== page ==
The difficulty with a selectivist position is that it denies us the possibility of finding an easy answer. (Also that we make judgments on what is just and what is unjust but our human judgment are not always the right assessment.) But as believers, we must be discerning. At times we may be called to stand behind the king. However, our prophetic calling demands that we do so with open eyes, and remain critical of the abuse of power. Our priestly role demands that in addition, we pay attention to the spiritual and physical needs of people, and do what we can to relieve suffering.

War is obviously a difficult and confusing reality to face. Some have turned to the Just War theory (which is selectivist in essence) as a guide for believers' facing the prospect of war. It is worth commenting on the main points of this theory, expounded on by St. Augustine in the fourth century CE. First, war is justified when it serves to protect innocent civilians from an invader. Second, the implementation of justice sometimes demands that we engage in war. Third, individuals do not have the right to carry out a war; this is the job of legitimate governments. The fourth criterion is perhaps of most importance to us. War must be carried out in the most just way, and not only with just cause. The ends do not justify all means. As we have already noted, even during war we are called to be prophetic and priestly. Accordingly, the maxim "in war as in war" does not stand (for more on the Just War criteria, see Geisler 233-234).

One of the challenges facing the work of reconciliation is the different viewpoints Israeli and Palestinian believers have towards war. The Palestinian Christian community has been heavily influenced by the Anabaptist-pacifist approach. This has partly to do with the fact that Middle Eastern Christians have historically existed as a minority, and as such have not been heavily involved in imperial wars. Under Ottoman rule, for example, Christians often avoided being drafted into the military. Palestinian believers have faced difficulty from their own community due to their pacifistic tendencies. Moslem Arabs consider this passive stance to be a betrayal to the Arab people.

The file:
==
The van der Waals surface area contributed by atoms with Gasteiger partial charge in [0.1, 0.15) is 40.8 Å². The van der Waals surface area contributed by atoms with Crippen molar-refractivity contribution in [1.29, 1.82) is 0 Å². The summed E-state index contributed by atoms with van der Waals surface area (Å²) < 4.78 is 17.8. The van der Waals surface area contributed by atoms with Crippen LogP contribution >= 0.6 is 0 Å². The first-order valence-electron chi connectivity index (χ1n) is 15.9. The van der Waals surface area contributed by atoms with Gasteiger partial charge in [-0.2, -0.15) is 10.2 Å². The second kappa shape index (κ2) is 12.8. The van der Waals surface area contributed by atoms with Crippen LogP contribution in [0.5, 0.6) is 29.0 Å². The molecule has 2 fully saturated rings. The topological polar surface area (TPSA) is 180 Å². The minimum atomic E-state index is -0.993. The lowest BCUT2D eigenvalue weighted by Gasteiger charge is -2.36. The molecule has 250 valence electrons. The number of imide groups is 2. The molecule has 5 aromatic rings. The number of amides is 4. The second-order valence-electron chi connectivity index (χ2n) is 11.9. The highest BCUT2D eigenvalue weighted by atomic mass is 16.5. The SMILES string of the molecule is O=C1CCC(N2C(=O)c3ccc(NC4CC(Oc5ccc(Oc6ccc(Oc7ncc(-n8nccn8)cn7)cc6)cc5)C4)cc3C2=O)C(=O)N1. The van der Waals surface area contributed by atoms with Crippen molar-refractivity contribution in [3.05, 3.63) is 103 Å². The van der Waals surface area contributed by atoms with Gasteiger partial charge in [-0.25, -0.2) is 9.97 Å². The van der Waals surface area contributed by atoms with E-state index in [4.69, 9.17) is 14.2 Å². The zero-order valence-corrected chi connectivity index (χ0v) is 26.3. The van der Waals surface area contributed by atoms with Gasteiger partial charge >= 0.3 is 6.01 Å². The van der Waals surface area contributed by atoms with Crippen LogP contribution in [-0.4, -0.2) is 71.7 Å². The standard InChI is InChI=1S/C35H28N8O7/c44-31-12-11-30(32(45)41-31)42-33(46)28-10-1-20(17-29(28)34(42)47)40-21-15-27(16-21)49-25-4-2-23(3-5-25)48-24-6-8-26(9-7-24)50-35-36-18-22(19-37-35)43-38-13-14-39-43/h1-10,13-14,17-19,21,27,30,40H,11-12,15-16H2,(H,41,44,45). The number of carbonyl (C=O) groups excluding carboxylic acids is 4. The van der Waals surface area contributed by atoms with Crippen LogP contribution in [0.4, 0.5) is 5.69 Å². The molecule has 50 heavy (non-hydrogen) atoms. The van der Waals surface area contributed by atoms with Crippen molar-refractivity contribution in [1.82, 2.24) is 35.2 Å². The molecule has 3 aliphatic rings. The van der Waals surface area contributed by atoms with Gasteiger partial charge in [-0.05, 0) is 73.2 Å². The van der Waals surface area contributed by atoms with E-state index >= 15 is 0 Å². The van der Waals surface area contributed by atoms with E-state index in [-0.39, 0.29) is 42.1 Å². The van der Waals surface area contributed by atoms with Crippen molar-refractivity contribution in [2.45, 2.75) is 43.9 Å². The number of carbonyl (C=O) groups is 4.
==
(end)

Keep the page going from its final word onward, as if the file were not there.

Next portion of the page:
The early Messianic movement displayed similar minority-pacifist tendencies. However, recent decades have witnessed a change in this regard. Especially since the 1980s, the Israeli authorities have been more accepting of Messianic believers, allowing their participation in a wider variety of offices including service in elite military units. In addition to these favorable circumstances, the Messianic body has been more influence by North American Evangelicalism, which generally does not hold to pacifist principles. As a result of both influences, Israeli believers tend to have a more positive outlook towards involvement in the military. The difficulty with this position is that Israeli believers face numerous moral dilemmas during their military service. Some of the demands made by the military may come in direct contradiction with the soldier's faith.

The differing Palestinian and Israeli approaches to war have been a source of tension. Palestinian Christians find it hard to understand why Israeli believers are so willing to serve in the military, and are even proud to do so. Israeli believers, for their part, do not feel that it would be right to separate themselves from military duty, which is mandatory for all citizens. It is obviously very difficult to carry out the work of reconciliation in light of these differences of approach, which are all the more heightened during our present state of war. Our natural tendency is, of course, to stand with our people since we understand them, hurt with them, and live in their midst.
However, since we are engulfed in our own communities, and hear the news as it is broadcasted from our particular viewpoint, we find it increasingly difficult to relate to those on the other side.